Iconic Stourhead House gets cutting edge heating system

First big delivery of woodchip for the new Stourhead biomass boiler

Iconic Stourhead House has been given a renewable burst of energy, which will save on bills and carbon emissions, thanks to a cutting edge, greener heating system.

It previously took 33,000 litres of oil per year to heat the Palladian house on the Wiltshire estate. The old oil boilers where removed and replaced with two woodchip boilers.

The new biomass system means the property will save a massive £19,000 a year on heating bills and 90 tonnes of CO2 emissions. The money saved will be invested in conservation projects on the 2650-acre estate.

Local, sustainable fuel

The new biomass system is fuelled by locally sourced, sustainably grown wood which will be supplied and chipped ready for use by local suppliers. The long term objective will better this still, as the Stourhead Estate readies itself to supply their own wood chip.

The successful completion of the project marks another key milestone in the our £33 million investment programme in renewable energy, supported by green energy partner Good Energy.

Patrick Begg, our rural enterprises director, said: “Nationally we’ve got an ambitious target to generate 50% of our energy needs from renewable sources by 2020. The switch to wood chip in Stourhead House will contribute 1% towards meeting this challenge”.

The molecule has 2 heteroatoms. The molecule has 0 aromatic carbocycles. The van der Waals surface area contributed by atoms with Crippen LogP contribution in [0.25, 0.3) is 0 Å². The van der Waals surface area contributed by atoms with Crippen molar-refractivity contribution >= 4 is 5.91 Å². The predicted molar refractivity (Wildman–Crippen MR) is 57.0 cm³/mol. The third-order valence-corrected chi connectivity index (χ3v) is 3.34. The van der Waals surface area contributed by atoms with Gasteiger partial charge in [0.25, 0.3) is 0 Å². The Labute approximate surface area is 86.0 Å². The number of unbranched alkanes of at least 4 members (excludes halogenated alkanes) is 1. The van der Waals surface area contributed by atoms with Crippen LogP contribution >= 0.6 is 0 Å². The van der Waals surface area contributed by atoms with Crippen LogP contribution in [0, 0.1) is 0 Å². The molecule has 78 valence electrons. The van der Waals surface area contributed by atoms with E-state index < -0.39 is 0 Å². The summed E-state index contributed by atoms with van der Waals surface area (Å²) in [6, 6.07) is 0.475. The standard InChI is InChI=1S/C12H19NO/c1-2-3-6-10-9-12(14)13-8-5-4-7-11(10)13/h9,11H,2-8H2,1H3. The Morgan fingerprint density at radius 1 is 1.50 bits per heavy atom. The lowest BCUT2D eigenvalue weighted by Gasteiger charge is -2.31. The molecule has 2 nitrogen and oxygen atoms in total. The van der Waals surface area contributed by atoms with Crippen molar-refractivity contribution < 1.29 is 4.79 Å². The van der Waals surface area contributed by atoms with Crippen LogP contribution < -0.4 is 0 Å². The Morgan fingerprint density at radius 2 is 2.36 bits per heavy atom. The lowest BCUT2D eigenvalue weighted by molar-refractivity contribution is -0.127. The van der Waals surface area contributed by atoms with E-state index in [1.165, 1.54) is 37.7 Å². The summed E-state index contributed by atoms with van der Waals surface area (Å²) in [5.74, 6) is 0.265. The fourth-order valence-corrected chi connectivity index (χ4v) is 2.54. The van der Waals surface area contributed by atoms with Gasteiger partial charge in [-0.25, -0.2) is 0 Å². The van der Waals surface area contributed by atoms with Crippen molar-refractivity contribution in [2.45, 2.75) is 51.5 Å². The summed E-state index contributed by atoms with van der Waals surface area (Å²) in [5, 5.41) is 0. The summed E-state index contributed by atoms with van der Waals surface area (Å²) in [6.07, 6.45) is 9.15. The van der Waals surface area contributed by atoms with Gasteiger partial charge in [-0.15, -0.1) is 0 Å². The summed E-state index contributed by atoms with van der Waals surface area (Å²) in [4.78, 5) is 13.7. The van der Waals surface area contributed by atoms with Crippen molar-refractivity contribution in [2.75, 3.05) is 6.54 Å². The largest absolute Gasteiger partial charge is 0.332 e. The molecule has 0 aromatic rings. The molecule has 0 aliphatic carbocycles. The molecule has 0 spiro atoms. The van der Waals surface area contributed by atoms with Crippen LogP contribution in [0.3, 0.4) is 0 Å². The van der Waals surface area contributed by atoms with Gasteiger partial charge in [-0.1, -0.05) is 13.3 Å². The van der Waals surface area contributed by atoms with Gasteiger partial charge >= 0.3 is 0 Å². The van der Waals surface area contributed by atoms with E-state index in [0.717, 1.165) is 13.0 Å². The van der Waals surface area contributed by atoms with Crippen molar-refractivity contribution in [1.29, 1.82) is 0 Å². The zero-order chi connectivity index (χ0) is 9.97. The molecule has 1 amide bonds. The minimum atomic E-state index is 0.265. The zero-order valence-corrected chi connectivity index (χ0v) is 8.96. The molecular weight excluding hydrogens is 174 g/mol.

Blending in with the surroundings

The biomass boilers themselves have been installed into the Pumphouse, which has been renovated as part of this project, located just behind Stourhead House. It has been designed to be sympathetic to the original building, and to blend in with its surroundings.

The heat energy created by the wood chip is carried 150m into the house via an underground pipe. The hot water carrying pipes enter the basement of Stourhead House and then continue around the house, ensuring that it is heated to the correct levels needed to conserve the collection, and offer comfort for its visitors.

A greener future

Emily Blanshard, house and collections manager, said “We’re really excited that this project is complete. It’s been many years in the making and we’re grateful to have had such a hard-working team to turn the ideas into reality.

“Being able to heat the house and preserve the collection using a renewable local source is a fantastic step towards a sustainable future for Stourhead and the removal of the old oil-fired boilers from the basement of the mansion will have a huge effect on the conservation of the treasured furniture and paintings.”